Wife of New Seminarian Reflects on “Roaring Good Time”

Author: 
Destinie Winn, wife of Seminarian Jarod Winn

The Winn family (photo: Amy Clemons)The Winn family (photo: Amy Clemons)As my family and I plan the details of our cross-country journey to St. Vladimir’s Seminary for Fall Semester 2017, I’m coming to grips with this monumental change in our lives. We are leaving behind our community, our beloved parish, our extended families, and our home. There is so much unknown ahead!

However, as I sat in the beautiful banquet hall at the Seminary’s recent “Roaring 20s” fundraiser and listened to the stories of former seminarians—faithful men and women who had come out of St. Vladimir’s in years past—my heart was calm. It was as if they were speaking directly to me. I felt encouraged, knowing these people had already walked the path my husband and I were about to take. Also of great benefit to me was realizing that other people on different paths of life were there, eager to support seminarian and clergy families. That special evening, hosted by St. Luke’s Church in Garden Grove, California, and coordinated by St. Vlad’s alumni, was one I will not soon forget—and one I was so glad I had decided to attend….

As a newish mom to a one-year-old little girl, I had soon discovered that leaving the house without a baby is a rare occasion. So when I got word about the “Roaring 20’s” fundraiser, I leaped for joy and secured my trusty sitters: Grandma and Grandpa. Just the thought of a special night out with “my fella” made me giddy, but a themed party with a dress code suggestion? I was so there! 

Upon arrival, we were greeted by glamorous, accessorized ladies who kindly directed us to the hidden-out-of-sight cocktail hour with a variety of delicacies. I felt as if we were being ushered into a secret speakeasy, filled with happy people adorned in 1920s fashion—and yummy treats!

After checking in with Matushka Robyn Hatrak, who handles Special Events for the Seminary, and whom we had met during our recent visit to the seminary campus, I turned around and saw Fr. Chad Hatfield walking towards me at the check-in booth. I wondered if this President of the Seminary was going to remember me, since our previous meeting had been so brief. As I approached him, I caught his eye and was met with a smile. Though I wasn’t convinced by his smile that he had recognized me, I greeted him by asking for his blessing, and as he gave it, I realized that he had, in fact, recognized me. His warm reception made me feel as if I had known him longer than I actually had: a special moment indeed.

Then, we all were invited into the banquet hall. The real party was about to begin! We were spoiled (lavishly!) by a special photo booth station, silhouette artists, and a live band, as the magical atmosphere transported us back to the 1920s.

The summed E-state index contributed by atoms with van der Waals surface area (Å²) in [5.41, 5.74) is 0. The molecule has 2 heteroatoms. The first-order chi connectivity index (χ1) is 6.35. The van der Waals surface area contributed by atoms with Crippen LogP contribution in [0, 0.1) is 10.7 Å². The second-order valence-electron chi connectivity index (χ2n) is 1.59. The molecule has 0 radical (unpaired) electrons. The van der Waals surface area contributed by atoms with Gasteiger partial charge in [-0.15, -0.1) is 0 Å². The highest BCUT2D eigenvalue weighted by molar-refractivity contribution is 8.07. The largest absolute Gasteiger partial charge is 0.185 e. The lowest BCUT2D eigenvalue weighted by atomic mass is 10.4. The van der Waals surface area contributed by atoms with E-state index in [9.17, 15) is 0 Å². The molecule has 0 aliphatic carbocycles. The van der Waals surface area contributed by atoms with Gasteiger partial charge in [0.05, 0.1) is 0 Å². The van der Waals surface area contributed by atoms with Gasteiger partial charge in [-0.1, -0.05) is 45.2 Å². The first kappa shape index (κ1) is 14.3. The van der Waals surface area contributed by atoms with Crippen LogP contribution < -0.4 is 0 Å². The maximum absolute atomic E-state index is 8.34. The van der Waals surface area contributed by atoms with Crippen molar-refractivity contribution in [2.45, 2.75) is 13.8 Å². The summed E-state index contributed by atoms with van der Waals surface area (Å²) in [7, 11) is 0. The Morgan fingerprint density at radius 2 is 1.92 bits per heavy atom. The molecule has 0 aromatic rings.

Looking around the room, I could see exquisitely set tables, twinkling lights, and dashes of black and gold shimmering all around. People whom I did not recognize surrounded me and made me pause in awe, as I realized how many people love and support St. Vladimir’s Seminary. I realized this group (all strangers to me) represented the little-known faithful who wish to support the mission of the Seminary and the Church. There was unspoken comfort and unity amongst the guests, which though hard to describe made me feel like I was meeting old friends.

Just before dinner was served, Fr. Chad took an opportunity to honor the spouses of St. Vladimir’s alumni and even the spouses of current seminarians. When I saw the spouses of the alumni stand, and I heard the loving applause of the crowd, I realized that people genuinely recognized the sacrifice, not only of the seminarians but also of people like me—a future seminarian’s wife. My eyes immediately filled with tears, as I comprehended their understanding. They knew, they could see, without my—or any pastor or clergy wife—having to tell them, the cross a clergy family is called to bear. I felt very loved within that room. 

While a band played in the background, our table was dismissed to get food. When we returned, we began to engage in conversation with one of the night’s speakers, St. Vlad’s Alumnus Greg Abdalah. You would expect us to have spent our time talking about the Seminary, life’s big issues, or perhaps theology, or some other deep and lofty topic; in reality, we merely received good advice from Greg concerning the best places to eat around Yonkers! I left our table with very little doubt that I would be able to find a delicious deli or pub once we landed at the Seminary; I found this to be an invaluable and important part of becoming a “local”!

As my “Roaring 20s” experience came to a close, I felt peace, contentment, and assurance that my husband Jarod and I are already part of an extended family keenly aware of the challenge before us, and supportive of us in our journey. For me, a 21st-century Orthodox Christian and soon-to-be seminarian wife, traveling back to the 1920s that night was one of the best things I ever did!